and described (see extract below) the lengths that he goes to avoid any potential legal
repercussions. A practice, suggestive that despite his regular engagement with peer to
peer sharing, he understands there is threat of legal implications, yet remains undeterred. ! 33
! I understand that its very easy to find someone on the internet, you can literally ! find exactly where their house is, so I take a precaution so its a bit harder to find ! me. I mask my IP address, so it looks like its somewhere else and not your ! computer, somewhere else in the world.
! As described earlier, for the rest of the younger group, the discussion surrounding
p2p centered around past experience of using such services. Both Mark, Clare and Katie,
on separate occasions described interacting with the peer to peer service, Limewire. The
following extract shows the three participants in a discussion over why they no longer use
peer to peer services.
!! Mark: I downloaded Limewire once, and it broke my mums computer and never ! went near it again.
! Katie: Same here.
! Clare: But like sometimes when you download the file, you get the file but then you ! have to download a programme to unlock the file. I just dont understand it. So I buy ! things of iTunes or I steal them from my friends or I just use Spotify, yeah. Then it all ! just goes my iPod.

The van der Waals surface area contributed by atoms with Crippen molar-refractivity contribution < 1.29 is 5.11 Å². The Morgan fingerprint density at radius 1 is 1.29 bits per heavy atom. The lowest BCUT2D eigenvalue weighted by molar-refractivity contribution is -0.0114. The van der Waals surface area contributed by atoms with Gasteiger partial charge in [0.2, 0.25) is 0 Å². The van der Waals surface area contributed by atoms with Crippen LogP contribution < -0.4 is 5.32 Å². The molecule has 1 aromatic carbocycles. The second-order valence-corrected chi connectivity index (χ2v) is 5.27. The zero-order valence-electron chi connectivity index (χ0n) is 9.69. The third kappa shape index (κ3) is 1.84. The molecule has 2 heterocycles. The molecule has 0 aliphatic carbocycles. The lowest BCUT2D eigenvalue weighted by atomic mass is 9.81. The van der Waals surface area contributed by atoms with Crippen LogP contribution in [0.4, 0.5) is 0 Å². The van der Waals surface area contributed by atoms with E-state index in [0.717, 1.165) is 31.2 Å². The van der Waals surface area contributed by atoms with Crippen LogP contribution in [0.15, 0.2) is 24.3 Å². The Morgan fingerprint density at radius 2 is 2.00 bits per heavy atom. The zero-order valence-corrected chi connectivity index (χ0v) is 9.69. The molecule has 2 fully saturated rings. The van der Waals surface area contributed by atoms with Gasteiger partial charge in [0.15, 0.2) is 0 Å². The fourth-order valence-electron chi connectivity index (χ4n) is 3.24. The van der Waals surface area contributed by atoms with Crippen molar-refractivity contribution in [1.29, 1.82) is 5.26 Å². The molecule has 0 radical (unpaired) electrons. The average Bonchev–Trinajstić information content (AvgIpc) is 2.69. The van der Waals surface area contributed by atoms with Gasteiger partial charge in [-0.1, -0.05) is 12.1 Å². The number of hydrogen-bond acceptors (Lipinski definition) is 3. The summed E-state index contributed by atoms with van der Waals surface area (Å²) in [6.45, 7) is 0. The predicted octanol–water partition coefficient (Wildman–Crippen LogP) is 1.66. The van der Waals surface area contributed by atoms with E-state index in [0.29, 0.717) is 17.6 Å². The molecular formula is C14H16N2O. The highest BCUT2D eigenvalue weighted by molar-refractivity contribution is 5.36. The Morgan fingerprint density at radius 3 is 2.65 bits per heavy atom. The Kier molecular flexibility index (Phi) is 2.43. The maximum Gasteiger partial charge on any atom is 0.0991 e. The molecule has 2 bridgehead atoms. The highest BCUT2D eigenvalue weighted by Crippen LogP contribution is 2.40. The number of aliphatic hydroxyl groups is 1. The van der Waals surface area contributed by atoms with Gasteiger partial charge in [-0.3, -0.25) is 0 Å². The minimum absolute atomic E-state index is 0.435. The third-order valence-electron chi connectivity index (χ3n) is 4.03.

In this instance, the participants are displaying that it is not necessarily any legal
implications that deters them from using p2p but fear of risking personal computer security.
Katie describes that after purchasing a new computer, she would not engage with any
illegal downloading activity. Other factors, highlighted in the above extract included a lack
of technological understanding of how to download from bit torrent, peer to peer sites.
However Clare states, Its a technical thing for me. If someone taught me how to use it,
then Ill download, similarly to Pat, she is evidently not put off by any legal implications.
Likewise, in the older group the participants provided similar reasoning for not using p2p;
! Pete: Im computer savvy enough and have encountered enough genuine horror ! stories to steer well clear, I would never be part of a peer to peer network....! I think its a real threat to computer security.! 34